Screen Shot 2014-05-12 at 12.24.33

Excuse me, I’m off to make tea. I have to. It’s right there on my list. What, you thought I’d really do press-ups? You’re adorable, thank you.

Take that, email-as-To-Do-list people

Previously on The Blank Screen… Cult of Mac writer Charlie Sorrell argued that you should stick to email (and a few other things) for your To Do list. I shook. I had to have tea. But in the same spirit of showing you Sorrell’s arguments when I don’t agree with them, I want to show you other people saying much the same as I do about how this is A TERRIBLE IDEA AND THEN SOME.

A to-do list contains only items you put on it. Your inbox, on the other hand, is like a spout with no spigot. You have no control over incoming items, except to consider them one by one and delete them—a highly ineffective way to cultivate a to-do list. Messages turn up at all hours of the day. They can come from anyone with no regard to the hierarchy that may determine your actual to-do list. And more likely than not, only a fraction of them will reflect what you need to get done.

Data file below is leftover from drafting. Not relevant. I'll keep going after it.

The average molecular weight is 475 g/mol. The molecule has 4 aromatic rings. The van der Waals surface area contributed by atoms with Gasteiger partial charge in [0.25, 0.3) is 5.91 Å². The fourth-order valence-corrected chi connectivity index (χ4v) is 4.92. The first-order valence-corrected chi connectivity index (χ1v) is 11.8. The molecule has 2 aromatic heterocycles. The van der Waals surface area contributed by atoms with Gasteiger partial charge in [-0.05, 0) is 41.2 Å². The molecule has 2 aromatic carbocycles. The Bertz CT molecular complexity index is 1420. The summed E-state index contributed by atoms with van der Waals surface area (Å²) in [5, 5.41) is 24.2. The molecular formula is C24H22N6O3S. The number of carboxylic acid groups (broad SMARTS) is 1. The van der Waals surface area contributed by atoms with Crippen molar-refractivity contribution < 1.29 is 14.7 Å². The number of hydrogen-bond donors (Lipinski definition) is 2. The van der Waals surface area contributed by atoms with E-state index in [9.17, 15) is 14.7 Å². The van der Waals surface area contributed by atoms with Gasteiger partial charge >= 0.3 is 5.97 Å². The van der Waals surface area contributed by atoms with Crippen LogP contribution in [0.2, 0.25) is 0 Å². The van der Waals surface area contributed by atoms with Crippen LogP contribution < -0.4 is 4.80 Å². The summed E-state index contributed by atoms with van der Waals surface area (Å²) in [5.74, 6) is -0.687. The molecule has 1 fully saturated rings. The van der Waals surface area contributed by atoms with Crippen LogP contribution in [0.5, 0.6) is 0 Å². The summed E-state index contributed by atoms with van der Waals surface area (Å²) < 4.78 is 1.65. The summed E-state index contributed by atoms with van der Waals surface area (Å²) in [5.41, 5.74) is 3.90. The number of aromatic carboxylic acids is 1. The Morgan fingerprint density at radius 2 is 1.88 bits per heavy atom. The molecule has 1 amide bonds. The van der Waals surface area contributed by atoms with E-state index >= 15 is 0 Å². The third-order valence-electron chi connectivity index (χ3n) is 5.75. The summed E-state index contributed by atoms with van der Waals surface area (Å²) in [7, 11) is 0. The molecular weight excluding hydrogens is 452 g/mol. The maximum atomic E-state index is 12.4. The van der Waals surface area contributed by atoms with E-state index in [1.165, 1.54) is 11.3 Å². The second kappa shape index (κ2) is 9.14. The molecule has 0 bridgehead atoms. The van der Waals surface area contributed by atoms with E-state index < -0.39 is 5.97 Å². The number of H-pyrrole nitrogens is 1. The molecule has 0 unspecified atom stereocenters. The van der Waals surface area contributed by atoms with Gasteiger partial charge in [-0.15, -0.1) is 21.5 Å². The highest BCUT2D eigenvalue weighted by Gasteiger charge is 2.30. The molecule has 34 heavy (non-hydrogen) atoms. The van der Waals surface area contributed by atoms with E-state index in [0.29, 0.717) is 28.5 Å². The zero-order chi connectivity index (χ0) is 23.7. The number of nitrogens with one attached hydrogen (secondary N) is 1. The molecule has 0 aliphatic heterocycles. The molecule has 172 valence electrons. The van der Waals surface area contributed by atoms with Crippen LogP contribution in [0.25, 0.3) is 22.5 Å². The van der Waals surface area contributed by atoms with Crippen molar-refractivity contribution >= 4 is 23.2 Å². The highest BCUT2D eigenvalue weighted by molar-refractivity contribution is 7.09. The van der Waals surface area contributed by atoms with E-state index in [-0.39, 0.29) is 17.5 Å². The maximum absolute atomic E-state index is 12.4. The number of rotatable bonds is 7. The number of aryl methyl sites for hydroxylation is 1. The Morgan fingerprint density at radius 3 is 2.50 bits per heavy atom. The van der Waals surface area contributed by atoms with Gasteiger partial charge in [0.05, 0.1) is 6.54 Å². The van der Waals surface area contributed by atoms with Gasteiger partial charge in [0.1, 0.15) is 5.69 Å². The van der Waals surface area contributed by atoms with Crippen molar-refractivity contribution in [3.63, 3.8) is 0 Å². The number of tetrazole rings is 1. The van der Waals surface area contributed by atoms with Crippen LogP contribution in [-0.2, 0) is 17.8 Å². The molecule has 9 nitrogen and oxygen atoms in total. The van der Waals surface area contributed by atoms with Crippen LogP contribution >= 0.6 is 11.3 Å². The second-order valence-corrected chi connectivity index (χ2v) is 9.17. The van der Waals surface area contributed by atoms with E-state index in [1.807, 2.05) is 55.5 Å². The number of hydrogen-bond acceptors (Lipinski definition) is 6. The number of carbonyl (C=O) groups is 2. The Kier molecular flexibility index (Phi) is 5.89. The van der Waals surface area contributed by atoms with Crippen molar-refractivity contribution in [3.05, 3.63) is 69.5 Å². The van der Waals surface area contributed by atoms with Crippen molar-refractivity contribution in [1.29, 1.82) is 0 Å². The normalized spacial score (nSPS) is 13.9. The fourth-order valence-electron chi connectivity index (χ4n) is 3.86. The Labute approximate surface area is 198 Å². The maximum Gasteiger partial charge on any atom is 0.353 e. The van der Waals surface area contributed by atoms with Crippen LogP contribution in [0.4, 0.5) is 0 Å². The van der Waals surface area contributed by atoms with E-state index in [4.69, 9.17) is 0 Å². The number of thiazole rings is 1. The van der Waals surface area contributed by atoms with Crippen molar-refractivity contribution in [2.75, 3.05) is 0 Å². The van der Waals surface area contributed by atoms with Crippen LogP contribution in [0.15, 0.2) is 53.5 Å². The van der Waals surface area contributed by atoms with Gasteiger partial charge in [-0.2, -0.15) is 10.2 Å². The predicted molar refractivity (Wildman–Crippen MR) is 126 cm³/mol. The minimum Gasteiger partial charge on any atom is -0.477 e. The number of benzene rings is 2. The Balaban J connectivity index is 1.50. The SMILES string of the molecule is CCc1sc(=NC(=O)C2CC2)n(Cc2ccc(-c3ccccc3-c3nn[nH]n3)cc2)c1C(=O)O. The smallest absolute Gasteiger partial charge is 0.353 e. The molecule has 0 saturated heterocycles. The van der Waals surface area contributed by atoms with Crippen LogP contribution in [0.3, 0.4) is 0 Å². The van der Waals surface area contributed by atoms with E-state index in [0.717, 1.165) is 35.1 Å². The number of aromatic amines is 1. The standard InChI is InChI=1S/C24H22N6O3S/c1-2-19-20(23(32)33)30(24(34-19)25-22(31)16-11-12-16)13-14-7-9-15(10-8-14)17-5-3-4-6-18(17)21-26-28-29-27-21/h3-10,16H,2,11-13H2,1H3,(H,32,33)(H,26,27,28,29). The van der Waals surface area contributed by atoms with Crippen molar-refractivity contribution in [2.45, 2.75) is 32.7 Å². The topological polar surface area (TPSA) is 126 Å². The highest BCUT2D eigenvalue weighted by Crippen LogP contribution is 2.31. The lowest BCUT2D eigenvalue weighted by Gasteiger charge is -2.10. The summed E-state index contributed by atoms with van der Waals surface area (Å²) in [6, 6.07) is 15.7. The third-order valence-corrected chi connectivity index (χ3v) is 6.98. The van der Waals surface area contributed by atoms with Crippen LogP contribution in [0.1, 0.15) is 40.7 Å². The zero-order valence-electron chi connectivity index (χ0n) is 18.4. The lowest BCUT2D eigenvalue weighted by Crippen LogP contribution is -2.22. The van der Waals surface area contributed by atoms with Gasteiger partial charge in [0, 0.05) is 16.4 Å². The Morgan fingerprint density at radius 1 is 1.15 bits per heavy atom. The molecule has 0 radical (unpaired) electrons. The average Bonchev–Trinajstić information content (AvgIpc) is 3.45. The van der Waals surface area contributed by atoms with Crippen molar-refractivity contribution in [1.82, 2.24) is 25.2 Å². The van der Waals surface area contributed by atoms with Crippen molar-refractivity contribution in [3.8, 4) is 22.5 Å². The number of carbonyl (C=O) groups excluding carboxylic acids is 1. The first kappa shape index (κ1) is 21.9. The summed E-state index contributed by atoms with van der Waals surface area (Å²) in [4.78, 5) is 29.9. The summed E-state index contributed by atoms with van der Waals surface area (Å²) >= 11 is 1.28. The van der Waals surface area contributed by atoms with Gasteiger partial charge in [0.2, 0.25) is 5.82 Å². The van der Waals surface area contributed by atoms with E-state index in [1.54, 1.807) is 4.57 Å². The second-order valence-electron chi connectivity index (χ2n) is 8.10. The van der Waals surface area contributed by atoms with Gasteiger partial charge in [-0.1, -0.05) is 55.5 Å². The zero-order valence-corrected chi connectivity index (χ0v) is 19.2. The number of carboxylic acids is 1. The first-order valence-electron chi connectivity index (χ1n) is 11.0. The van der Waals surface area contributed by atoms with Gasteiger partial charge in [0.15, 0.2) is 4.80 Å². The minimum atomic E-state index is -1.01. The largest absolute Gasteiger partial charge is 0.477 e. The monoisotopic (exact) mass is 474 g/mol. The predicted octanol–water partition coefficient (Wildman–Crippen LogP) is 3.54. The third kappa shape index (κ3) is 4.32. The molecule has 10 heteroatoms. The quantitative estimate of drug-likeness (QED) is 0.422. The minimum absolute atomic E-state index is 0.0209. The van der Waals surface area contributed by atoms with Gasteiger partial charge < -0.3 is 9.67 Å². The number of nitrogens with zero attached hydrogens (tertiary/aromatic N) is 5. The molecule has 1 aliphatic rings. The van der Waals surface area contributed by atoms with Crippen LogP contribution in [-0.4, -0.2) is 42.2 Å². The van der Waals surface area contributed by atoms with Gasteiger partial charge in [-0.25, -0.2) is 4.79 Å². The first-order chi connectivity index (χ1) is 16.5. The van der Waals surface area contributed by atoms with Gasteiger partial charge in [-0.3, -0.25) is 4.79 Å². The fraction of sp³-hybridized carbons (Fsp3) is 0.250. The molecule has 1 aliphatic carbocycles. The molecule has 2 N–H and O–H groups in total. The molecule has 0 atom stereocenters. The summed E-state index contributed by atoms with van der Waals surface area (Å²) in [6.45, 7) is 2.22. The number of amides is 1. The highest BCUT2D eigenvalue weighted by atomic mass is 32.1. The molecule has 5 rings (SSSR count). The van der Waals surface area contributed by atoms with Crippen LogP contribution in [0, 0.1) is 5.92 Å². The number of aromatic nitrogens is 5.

Jill Duffy, PC Mag (12 March 2012)


If you’re conflating email and task management, then the job of simply communicating–reading and replying to your messages–gets bogged down by all the emails you leave sitting in your inbox simply so you won’t forget to address them. (And there are probably a few to-do reminders in there that you sent to yourself!) This approach also makes managing your to-do-list problematic: when you need to quickly identify the right task to take on next, nothing slows you down like diving into your inbox to scroll through old messages.

Alexandra Samuel, Harvard Business Review (7 March 2014)

There. I’ll shut up now. Probably.